Dancer Finds Legs in 'Diagnosis of a Faun' | News | Seven Days | Vermont's Independent Voice

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Dancer Finds Legs in 'Diagnosis of a Faun' 

Published November 4, 2010 at 11:03 a.m.

I left the performance of Diagnosis of a Faun at Middlebury College last weekend exhilarated, but with lots of questions: what did it all add up to? Could it stand alone as a work of art without its inspiring back story? How much faun sex is too much faun sex? 

I was sure about one thing: the human body is awesome.

The hour-long show opens with Gregg Mozgala, the faun, sprawled in a loincloth across a huge Astroturf-covered rock, surrounded by birch trees. He starts to move, stretching, writhing, getting acquainted with his body, as if he's just woken up and is amazed to have one at all.

Here’s where it’s necessary to know the back story: Mozgala has cerebral palsy. A New York City actor, he had never danced before the choreographer, Tamar Rogoff, noticed him in a production of Romeo and Juliet. She asked him to work with her. He told her she was crazy. She persisted. He caved. Two years of rehearsals and intensive bodywork later, they had Diagnosis of a Faun — and Mozgala’s disabled body had a nearly miraculous new range of movement.

Up on the rock he moves deliberately, sucking in and letting out huge gasps of air, sliding his hands over his skin, stretching out his arms and fingers to reach for something. When he stands up we can see his knees and feet turn inward. When he walks and runs his hips knock awkwardly back and forth.

His animal energy, pent up in that body, is so wild it seems at any moment it could knock him over. Still, he remains in control. Watching him do so throughout the rest of the performance, even as his character’s wildness builds, is what makes it all worthwhile.

The rest is all sex and medicine. A ballerina (Lucie Baker) shows up in a white tutu and tantalizes the faun with a solo. And then she falls and the lights go out.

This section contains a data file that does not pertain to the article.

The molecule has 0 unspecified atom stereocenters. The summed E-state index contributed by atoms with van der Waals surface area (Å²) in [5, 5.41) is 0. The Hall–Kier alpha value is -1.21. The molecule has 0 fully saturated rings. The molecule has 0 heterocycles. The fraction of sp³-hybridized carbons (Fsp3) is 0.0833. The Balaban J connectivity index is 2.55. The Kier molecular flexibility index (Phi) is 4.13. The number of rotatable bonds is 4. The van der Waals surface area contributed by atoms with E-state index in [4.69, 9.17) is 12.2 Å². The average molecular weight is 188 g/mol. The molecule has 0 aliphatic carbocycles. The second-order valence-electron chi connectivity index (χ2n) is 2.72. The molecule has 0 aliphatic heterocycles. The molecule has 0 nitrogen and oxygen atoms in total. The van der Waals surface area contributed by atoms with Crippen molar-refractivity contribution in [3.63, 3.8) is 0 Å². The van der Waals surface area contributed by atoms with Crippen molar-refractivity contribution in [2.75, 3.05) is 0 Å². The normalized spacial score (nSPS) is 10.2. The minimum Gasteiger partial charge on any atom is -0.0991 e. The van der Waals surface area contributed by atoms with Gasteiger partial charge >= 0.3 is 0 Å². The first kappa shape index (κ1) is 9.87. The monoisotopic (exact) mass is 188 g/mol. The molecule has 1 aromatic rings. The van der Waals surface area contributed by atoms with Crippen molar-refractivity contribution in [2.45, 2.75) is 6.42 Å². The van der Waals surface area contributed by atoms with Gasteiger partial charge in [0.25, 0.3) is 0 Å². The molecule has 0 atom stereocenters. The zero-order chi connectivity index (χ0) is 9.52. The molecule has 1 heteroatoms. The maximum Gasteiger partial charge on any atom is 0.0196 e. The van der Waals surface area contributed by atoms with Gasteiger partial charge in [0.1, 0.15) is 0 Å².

Suddenly we're in a lecture hall at a medical school. Doctor A (played by real-life physician Don Kollisch) is talking at a podium about the Achilles tendon, which we soon discover our lovely ballerina has severed. Seated on the floor, she peels off her tutu and ties on a hospital gown.

Still lecturing, the doctor walks over to the ballerina so he can point out the parts of her ankle she’s injured. But by now she’s standing, starting her barre warm-ups. He chases after her foot as it slides into tendus and frappes. He can’t keep up with her petite battement.

Perhaps she’s as wild as the 5,000-year-old faun, her spirit as tightly bound into ballet’s regimented movements as Mozgala’s is locked in an unruly body?

When we next see the faun, it’s his turn to be examined. Lucky for him, he gets sexy Doctor B (Emily Pope-Blackman). She starts to describe his condition but he’s difficult to contain and runs away. So she does, I suppose, what any of us would do: strips off her lab coat and blazer, revealing some hot lingerie and an extremely high slit in the back of her skirt, and chases after him.

When she finds him in the forest, he doesn’t bother with foreplay. He inches her skirt up over her thighs and nuzzles his face into her crotch.

The faun idea was Mozgala's. In a Q&A after the performance, he describes how he has always felt like his body was split in two: his sturdy, capable upper half and the unreliable legs he drags around. The half-man, half-goat, notorious in Greek mythology for causing mischief in the woods, was the go-to alter ego, he says.

One concerned audience member asks if the cast ever worried about the implication of bestiality (the horny goat-man ravages and/or romances the entire cast). No, Mozgala answers, but points to a taboo he is consciously breaking: the sexuality of handicapped people. 

Mozgala is a sexy guy (especially with those two little horns sticking out of his forehead). But some of his movement — the enthusiastic rubbing of his hands over his body — skews a bit "male stripper." The lechery is so overt in his duet with Doctor B that it drowns out some of the sensuality inherent in their powerful bodies moving together. His playful duet with the ballerina later in the show is more convincing, and sexier.

The piece ends in the forest with Mozgala back on the rock, standing this time, and the whole cast imitating his stance: their knees turned in, their hips slightly twisted. We learn in the Q&A this is the first time Mozgala has been able to fully stand up on that rock. Until tonight, he has never found his balance there.

Which is astounding. And beautiful. Much more beautiful than actually seeing him there, standing on the rock. The piece might not be strong enough to stand alone without his story.

But why would it ever have to?  


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About The Author

Megan James

Megan James

Megan James began writing for Seven Days in 2010, first as Associate Arts Editor. She later became an editor for Seven Days' monthly parenting magazine, Kids VT, and is currently a freelance contributor.


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